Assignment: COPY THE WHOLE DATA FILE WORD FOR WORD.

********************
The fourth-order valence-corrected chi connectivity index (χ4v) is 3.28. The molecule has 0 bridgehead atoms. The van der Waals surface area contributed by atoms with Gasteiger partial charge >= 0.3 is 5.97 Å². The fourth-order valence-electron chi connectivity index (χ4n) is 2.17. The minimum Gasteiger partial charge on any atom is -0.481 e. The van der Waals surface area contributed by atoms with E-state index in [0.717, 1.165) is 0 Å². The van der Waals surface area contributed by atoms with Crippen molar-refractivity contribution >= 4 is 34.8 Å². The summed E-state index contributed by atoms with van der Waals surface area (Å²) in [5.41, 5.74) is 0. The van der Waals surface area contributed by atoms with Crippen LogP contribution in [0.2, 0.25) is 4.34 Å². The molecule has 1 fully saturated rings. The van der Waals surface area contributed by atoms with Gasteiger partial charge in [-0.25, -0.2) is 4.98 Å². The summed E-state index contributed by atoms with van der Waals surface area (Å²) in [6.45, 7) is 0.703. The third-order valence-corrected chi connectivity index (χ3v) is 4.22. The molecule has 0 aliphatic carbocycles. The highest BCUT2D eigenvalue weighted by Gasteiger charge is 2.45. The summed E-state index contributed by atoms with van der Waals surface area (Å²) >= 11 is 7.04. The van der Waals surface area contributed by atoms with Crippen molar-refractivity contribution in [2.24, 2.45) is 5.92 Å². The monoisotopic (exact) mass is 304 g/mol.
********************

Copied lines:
The fourth-order valence-corrected chi connectivity index (χ4v) is 3.28. The molecule has 0 bridgehead atoms. The van der Waals surface area contributed by atoms with Gasteiger partial charge >= 0.3 is 5.97 Å². The fourth-order valence-electron chi connectivity index (χ4n) is 2.17. The minimum Gasteiger partial charge on any atom is -0.481 e. The van der Waals surface area contributed by atoms with E-state index in [0.717, 1.165) is 0 Å². The van der Waals surface area contributed by atoms with Crippen molar-refractivity contribution >= 4 is 34.8 Å². The summed E-state index contributed by atoms with van der Waals surface area (Å²) in [5.41, 5.74) is 0. The van der Waals surface area contributed by atoms with Crippen LogP contribution in [0.2, 0.25) is 4.34 Å². The molecule has 1 fully saturated rings. The van der Waals surface area contributed by atoms with Gasteiger partial charge in [-0.25, -0.2) is 4.98 Å². The summed E-state index contributed by atoms with van der Waals surface area (Å²) in [6.45, 7) is 0.703. The third-order valence-corrected chi connectivity index (χ3v) is 4.22. The molecule has 0 aliphatic carbocycles. The highest BCUT2D eigenvalue weighted by Gasteiger charge is 2.45. The summed E-state index contributed by atoms with van der Waals surface area (Å²) >= 11 is 7.04. The van der Waals surface area contributed by atoms with Crippen molar-refractivity contribution in [2.24, 2.45) is 5.92 Å². The monoisotopic (exact) mass is 304 g/mol.